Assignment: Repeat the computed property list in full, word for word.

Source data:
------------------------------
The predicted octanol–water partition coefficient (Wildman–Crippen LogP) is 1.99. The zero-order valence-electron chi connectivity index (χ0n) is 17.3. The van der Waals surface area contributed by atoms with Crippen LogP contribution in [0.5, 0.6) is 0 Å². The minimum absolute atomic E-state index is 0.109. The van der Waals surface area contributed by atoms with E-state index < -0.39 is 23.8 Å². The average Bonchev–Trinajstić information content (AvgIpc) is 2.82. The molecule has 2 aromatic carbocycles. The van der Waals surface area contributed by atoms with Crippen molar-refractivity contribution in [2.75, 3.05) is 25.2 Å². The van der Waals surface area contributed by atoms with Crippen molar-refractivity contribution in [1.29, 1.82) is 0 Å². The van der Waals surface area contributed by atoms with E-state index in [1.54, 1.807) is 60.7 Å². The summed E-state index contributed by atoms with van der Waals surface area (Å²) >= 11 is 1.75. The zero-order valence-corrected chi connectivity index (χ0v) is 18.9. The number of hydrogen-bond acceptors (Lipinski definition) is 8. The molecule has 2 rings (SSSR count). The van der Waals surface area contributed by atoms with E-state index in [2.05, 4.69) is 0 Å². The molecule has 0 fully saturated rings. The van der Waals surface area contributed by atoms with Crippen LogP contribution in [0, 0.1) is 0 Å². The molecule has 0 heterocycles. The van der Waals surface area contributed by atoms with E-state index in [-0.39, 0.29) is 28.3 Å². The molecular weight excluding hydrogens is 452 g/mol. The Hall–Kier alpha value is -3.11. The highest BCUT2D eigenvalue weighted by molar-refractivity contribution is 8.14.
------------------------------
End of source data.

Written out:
The predicted octanol–water partition coefficient (Wildman–Crippen LogP) is 1.99. The zero-order valence-electron chi connectivity index (χ0n) is 17.3. The van der Waals surface area contributed by atoms with Crippen LogP contribution in [0.5, 0.6) is 0 Å². The minimum absolute atomic E-state index is 0.109. The van der Waals surface area contributed by atoms with E-state index < -0.39 is 23.8 Å². The average Bonchev–Trinajstić information content (AvgIpc) is 2.82. The molecule has 2 aromatic carbocycles. The van der Waals surface area contributed by atoms with Crippen molar-refractivity contribution in [2.75, 3.05) is 25.2 Å². The van der Waals surface area contributed by atoms with Crippen molar-refractivity contribution in [1.29, 1.82) is 0 Å². The van der Waals surface area contributed by atoms with E-state index in [1.54, 1.807) is 60.7 Å². The summed E-state index contributed by atoms with van der Waals surface area (Å²) >= 11 is 1.75. The zero-order valence-corrected chi connectivity index (χ0v) is 18.9. The number of hydrogen-bond acceptors (Lipinski definition) is 8. The molecule has 2 rings (SSSR count). The van der Waals surface area contributed by atoms with E-state index in [2.05, 4.69) is 0 Å². The molecule has 0 fully saturated rings. The van der Waals surface area contributed by atoms with Crippen LogP contribution in [0, 0.1) is 0 Å². The molecule has 0 heterocycles. The van der Waals surface area contributed by atoms with E-state index in [-0.39, 0.29) is 28.3 Å². The molecular weight excluding hydrogens is 452 g/mol. The Hall–Kier alpha value is -3.11. The highest BCUT2D eigenvalue weighted by molar-refractivity contribution is 8.14.